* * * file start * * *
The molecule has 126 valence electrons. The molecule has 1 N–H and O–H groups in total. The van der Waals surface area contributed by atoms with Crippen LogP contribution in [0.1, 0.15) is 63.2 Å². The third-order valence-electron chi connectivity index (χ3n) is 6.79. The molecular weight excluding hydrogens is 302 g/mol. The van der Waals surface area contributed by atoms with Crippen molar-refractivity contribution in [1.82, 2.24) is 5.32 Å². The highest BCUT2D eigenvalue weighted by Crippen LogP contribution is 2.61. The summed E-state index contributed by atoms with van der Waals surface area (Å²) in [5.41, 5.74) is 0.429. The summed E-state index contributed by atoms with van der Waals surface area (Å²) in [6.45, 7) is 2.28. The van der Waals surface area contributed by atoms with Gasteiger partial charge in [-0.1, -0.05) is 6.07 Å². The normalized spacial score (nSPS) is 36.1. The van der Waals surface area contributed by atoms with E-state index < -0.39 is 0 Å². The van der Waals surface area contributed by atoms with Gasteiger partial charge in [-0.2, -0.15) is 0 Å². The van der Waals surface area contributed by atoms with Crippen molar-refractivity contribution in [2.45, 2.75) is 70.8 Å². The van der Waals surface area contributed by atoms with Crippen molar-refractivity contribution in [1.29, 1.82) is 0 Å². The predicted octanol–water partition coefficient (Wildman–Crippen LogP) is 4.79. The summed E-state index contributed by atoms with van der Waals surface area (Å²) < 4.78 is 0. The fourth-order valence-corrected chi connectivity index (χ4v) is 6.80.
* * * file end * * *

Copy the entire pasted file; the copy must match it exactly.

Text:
The molecule has 126 valence electrons. The molecule has 1 N–H and O–H groups in total. The van der Waals surface area contributed by atoms with Crippen LogP contribution in [0.1, 0.15) is 63.2 Å². The third-order valence-electron chi connectivity index (χ3n) is 6.79. The molecular weight excluding hydrogens is 302 g/mol. The van der Waals surface area contributed by atoms with Crippen molar-refractivity contribution in [1.82, 2.24) is 5.32 Å². The highest BCUT2D eigenvalue weighted by Crippen LogP contribution is 2.61. The summed E-state index contributed by atoms with van der Waals surface area (Å²) in [5.41, 5.74) is 0.429. The summed E-state index contributed by atoms with van der Waals surface area (Å²) in [6.45, 7) is 2.28. The van der Waals surface area contributed by atoms with Gasteiger partial charge in [-0.1, -0.05) is 6.07 Å². The normalized spacial score (nSPS) is 36.1. The van der Waals surface area contributed by atoms with E-state index < -0.39 is 0 Å². The van der Waals surface area contributed by atoms with Gasteiger partial charge in [-0.2, -0.15) is 0 Å². The van der Waals surface area contributed by atoms with Crippen molar-refractivity contribution in [2.45, 2.75) is 70.8 Å². The van der Waals surface area contributed by atoms with Crippen molar-refractivity contribution in [1.29, 1.82) is 0 Å². The predicted octanol–water partition coefficient (Wildman–Crippen LogP) is 4.79. The summed E-state index contributed by atoms with van der Waals surface area (Å²) < 4.78 is 0. The fourth-order valence-corrected chi connectivity index (χ4v) is 6.80.